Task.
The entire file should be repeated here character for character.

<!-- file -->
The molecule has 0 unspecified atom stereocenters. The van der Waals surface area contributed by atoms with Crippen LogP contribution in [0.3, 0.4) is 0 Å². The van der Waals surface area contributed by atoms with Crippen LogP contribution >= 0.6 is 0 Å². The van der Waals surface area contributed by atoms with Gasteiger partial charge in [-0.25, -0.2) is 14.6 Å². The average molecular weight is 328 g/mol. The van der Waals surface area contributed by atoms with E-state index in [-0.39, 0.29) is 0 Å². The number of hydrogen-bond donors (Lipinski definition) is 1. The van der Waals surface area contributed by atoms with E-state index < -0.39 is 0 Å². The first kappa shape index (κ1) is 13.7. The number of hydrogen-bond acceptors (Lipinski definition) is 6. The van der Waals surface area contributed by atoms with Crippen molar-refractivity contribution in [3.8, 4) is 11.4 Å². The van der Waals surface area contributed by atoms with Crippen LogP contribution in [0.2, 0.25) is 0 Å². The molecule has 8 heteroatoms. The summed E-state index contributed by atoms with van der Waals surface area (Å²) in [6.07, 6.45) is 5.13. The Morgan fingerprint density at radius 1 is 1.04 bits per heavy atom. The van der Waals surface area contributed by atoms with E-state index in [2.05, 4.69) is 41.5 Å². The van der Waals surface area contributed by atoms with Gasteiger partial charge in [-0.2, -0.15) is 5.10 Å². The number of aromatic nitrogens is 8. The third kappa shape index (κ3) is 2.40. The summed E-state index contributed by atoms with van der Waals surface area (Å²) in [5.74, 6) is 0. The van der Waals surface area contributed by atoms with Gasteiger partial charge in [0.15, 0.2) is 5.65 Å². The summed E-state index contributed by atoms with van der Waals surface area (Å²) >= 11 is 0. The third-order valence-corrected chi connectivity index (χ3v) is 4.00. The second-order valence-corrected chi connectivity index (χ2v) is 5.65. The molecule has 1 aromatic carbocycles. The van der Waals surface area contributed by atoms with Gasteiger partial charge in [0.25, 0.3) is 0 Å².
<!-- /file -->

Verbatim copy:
The molecule has 0 unspecified atom stereocenters. The van der Waals surface area contributed by atoms with Crippen LogP contribution in [0.3, 0.4) is 0 Å². The van der Waals surface area contributed by atoms with Crippen LogP contribution >= 0.6 is 0 Å². The van der Waals surface area contributed by atoms with Gasteiger partial charge in [-0.25, -0.2) is 14.6 Å². The average molecular weight is 328 g/mol. The van der Waals surface area contributed by atoms with E-state index in [-0.39, 0.29) is 0 Å². The number of hydrogen-bond donors (Lipinski definition) is 1. The van der Waals surface area contributed by atoms with E-state index < -0.39 is 0 Å². The first kappa shape index (κ1) is 13.7. The number of hydrogen-bond acceptors (Lipinski definition) is 6. The van der Waals surface area contributed by atoms with Crippen molar-refractivity contribution in [3.8, 4) is 11.4 Å². The van der Waals surface area contributed by atoms with Crippen LogP contribution in [0.2, 0.25) is 0 Å². The molecule has 8 heteroatoms. The summed E-state index contributed by atoms with van der Waals surface area (Å²) in [6.07, 6.45) is 5.13. The Morgan fingerprint density at radius 1 is 1.04 bits per heavy atom. The van der Waals surface area contributed by atoms with E-state index in [2.05, 4.69) is 41.5 Å². The van der Waals surface area contributed by atoms with Gasteiger partial charge in [-0.2, -0.15) is 5.10 Å². The number of aromatic nitrogens is 8. The third kappa shape index (κ3) is 2.40. The summed E-state index contributed by atoms with van der Waals surface area (Å²) in [5.74, 6) is 0. The van der Waals surface area contributed by atoms with Gasteiger partial charge in [0.15, 0.2) is 5.65 Å². The summed E-state index contributed by atoms with van der Waals surface area (Å²) >= 11 is 0. The third-order valence-corrected chi connectivity index (χ3v) is 4.00. The second-order valence-corrected chi connectivity index (χ2v) is 5.65. The molecule has 1 aromatic carbocycles. The van der Waals surface area contributed by atoms with Gasteiger partial charge in [0.25, 0.3) is 0 Å².